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3 out of 3 people found the following review useful:

difficult to describe but here goes...

Author: Supergrass from nyc
21 February 2006

Transvestites, geek men biting off chicken heads, classy blues musicians, and crazed men with guns form the backbone of this delightful documentary look at the "Southern Hipsters" of louisiana and mississippi.

the film does not judge its motley crew of vivid characters, thus allowing the "cast" to openly reveal themselves on screen. the southern brand of 70s hipsters seem oddly drugged out as they bellow to the camera and preen their wares for all to see. interestingly, eggleston's choice of a primitive sony camcorder lends an odd glow to the images on screen, thus creating a surrealistic feel to the entire piece.

while the film is naturally a bit slow at points, the ending makes up for it all: a drunken drugged out pimp w/ his pistol plays Russian roulette while bizarre noise rock drones from a guitar somewhere in the background.

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2 out of 2 people found the following review useful:

William Eggleston = kind of a big deal

Author: emailchas from United States
11 September 2010

Cinematographer Eggleston is even better known as a world famous still color photographer. I found my way to this via my passion for Memphis music (Alex Chilton) and well, this film is Cinema Verite at its best. Intuitive filming of "white trash" from the early 70's - this is true Americana. As the saying goes... "you Can't Make This Sfuff Up." In Addition to the crazed alchoholics and jackasses there are also gentle moments such as the opening footage of children licking raindrops with the sound of locomotices and birdsongs in the background. A secret little classic that will become even more legendary over time. Trust moi.

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2 out of 2 people found the following review useful:

Like a secret time trip back to the early 70's

Author: saareman ( from Toronto, Canada
7 October 2005

"Stranded in Canton" had its Canadian premiere at the Toronto International Film Festival on Sept. 14, 2005 in a paired screening with Michael Almereyda's new documentary "William Eggleston in the Real World". There may have been several other previous screenings but the only other one that I easily found on the internet was when it opened the 6th annual Memphis International Film Festival on April 21, 2005.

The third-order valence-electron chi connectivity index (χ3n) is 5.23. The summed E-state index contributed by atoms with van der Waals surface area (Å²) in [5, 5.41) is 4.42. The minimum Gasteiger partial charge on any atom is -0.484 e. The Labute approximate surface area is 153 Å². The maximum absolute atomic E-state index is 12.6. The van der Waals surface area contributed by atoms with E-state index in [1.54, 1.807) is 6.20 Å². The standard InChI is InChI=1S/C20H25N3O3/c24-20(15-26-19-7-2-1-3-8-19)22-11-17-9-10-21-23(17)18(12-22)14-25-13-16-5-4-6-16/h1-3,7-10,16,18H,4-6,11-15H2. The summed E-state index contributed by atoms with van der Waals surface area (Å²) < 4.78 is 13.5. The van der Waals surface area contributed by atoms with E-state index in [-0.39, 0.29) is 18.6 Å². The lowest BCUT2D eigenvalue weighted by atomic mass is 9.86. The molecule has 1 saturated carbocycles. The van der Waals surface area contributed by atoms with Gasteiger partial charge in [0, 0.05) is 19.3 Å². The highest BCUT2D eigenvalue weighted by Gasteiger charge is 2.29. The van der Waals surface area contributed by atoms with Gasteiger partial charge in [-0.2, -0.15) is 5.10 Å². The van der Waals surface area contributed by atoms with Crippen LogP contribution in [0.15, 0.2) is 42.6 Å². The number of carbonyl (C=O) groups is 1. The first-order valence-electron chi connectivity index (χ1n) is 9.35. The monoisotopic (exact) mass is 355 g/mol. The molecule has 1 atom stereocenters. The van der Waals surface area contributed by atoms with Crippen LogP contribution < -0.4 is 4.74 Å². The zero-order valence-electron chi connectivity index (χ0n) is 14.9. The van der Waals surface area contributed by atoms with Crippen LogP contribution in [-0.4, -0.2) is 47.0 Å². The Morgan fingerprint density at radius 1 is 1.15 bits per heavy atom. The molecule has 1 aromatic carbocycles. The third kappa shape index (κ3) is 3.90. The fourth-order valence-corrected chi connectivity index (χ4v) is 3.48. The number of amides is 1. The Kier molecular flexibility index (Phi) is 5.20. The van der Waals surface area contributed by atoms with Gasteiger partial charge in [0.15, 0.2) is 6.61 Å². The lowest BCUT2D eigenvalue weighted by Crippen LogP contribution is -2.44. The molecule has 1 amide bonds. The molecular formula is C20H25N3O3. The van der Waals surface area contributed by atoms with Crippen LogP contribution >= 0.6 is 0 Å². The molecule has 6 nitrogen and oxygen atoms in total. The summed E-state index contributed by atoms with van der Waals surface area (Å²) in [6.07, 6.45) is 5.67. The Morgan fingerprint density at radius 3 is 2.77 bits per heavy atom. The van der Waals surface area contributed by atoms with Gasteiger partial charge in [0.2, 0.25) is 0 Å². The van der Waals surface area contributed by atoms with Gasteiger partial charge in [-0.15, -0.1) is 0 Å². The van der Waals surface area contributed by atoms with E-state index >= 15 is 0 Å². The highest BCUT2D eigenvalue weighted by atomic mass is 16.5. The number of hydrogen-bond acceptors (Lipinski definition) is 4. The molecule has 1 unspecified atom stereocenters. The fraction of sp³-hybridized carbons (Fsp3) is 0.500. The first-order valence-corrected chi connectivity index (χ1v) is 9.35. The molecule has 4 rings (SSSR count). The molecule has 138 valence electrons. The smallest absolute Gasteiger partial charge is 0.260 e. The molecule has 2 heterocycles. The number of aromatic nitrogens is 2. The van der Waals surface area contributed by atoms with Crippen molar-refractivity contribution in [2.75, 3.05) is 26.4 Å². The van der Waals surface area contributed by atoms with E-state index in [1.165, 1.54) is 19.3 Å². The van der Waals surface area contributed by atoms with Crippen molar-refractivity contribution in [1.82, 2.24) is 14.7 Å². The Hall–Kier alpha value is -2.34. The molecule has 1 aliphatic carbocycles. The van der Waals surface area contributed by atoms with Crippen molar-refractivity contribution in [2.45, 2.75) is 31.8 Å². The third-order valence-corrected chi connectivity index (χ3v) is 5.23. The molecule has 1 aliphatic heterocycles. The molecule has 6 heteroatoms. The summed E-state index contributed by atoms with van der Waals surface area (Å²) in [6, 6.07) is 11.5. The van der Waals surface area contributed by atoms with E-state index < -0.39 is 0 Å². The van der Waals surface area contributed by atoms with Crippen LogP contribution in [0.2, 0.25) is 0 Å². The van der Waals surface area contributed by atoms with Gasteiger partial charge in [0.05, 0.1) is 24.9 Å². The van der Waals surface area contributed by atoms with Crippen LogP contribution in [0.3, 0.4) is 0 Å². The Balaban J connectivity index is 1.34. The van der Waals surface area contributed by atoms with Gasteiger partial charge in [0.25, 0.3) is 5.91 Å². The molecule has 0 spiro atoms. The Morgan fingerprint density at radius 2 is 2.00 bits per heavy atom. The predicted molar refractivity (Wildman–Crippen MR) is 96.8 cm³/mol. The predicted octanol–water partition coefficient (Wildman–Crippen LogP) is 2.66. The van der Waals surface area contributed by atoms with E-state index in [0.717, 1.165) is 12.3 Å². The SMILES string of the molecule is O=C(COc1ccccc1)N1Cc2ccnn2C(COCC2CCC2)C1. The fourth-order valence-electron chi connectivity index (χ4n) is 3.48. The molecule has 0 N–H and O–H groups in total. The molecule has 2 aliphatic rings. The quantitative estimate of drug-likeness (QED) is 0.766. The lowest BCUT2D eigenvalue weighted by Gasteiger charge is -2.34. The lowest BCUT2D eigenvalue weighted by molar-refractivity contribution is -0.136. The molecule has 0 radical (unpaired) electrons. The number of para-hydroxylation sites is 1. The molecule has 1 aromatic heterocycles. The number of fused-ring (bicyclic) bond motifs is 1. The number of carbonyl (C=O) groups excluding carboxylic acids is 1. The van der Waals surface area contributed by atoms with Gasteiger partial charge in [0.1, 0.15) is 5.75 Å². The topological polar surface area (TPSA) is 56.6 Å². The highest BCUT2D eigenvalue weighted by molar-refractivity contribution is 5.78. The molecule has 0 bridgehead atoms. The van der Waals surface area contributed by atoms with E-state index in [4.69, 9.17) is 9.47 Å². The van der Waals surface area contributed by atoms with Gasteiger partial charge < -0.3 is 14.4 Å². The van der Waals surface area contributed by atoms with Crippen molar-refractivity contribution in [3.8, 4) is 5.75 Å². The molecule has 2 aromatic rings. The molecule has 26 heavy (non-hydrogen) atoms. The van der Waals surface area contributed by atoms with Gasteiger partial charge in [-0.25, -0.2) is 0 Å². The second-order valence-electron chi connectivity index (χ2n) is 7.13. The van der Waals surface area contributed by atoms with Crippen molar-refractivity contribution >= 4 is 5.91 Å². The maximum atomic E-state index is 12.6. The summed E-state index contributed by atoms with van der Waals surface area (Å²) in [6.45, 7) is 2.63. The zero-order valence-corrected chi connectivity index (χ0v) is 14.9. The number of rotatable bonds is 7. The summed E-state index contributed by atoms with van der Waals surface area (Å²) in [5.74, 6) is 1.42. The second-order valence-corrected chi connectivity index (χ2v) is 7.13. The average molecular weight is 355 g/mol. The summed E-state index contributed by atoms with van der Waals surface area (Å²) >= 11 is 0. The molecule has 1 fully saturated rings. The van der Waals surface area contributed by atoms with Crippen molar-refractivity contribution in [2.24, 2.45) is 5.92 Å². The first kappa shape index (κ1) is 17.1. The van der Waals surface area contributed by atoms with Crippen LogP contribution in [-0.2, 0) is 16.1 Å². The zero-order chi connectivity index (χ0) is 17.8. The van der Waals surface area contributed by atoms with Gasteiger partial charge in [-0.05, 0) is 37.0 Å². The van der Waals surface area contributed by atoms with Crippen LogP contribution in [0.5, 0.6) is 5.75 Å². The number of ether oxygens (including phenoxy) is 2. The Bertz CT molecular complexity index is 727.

Eggleston filmed about 30 hours of footage in the years 1973-74 and this has been recently edited down to 76 minutes for this final production which Eggleston said was now finished. Director Robert Gordon and film editor John Olivio assisted Eggleston with this final distillation and Eggleston himself provides an occasional commentary right in the film itself as shown. Perhaps the eventual DVD release will have a more complete commentary, but with the laconic Eggleston, this might very well be it. The little that Eggleston said was usually humorous and gave some comic relief.

The film left me feeling nostalgic for various hell-raising drunken friends from my own youth because the vibe here was as if William Eggleston had traveled back in time to secretly film these people in the early seventies. Most of them seem quite oblivious to the camera and with the infra-red lens some of this may have been filmed almost in pitch darkness so people were even more likely to act uninhibited. The video technology itself was so new that many may not have even understood that a movie camera was in fact being used. Eggleston films various colorful family friends and sometimes strangers in bars and on the streets. One interesting historical note is the informal performance footage of Memphis based blues guitarist/musician Furry Lewis (1899-1981) performing at a private house party (Lewis is the musician name-checked in the Joni Mitchell song "Furry Sings The Blues" on the 1976 Hejira album).

A word of warning for those with modern day PETA sympathies: one scene here captures the old-time carnival act of geeking chickens, although it is filmed at a night time street scene. In the days before such TV shows as Fear Factor, you could go to carnivals/circuses where a low-ranked performer would perform acts such as biting the heads of chickens or snakes or eating worms whole etc. for the entertainment of the paying crowds. The low-brow level of this "entertainment" caused the other carnies to disassociate themselves from the "geeks" or "geek men" which has gradually led to the word's modern day connotation of socially inept individuals.

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0 out of 10 people found the following review useful:

Really a dull boring film with nothing going for it.

Author: jerbar2004 from United Kingdom
14 July 2010

Yer, you can't be serious, this is the biggest load of crap I have ever scene on the big screen. The film is just one long mess from start to finish, the film maker must have been making some kind of in joke, but its all lost on me. If you want to bore yourself stupid, take a look at this, and then go and get a real life. Making use of video technology to produce this is one step too far into the new. I was so glad when it was all over, only a few people walked out, I remained, but wish I buggered off a got myself a big, big, McMac. Crap at its best. If thats what you want. The end credits was the only interesting point to this otherwise pointless piece of film making.

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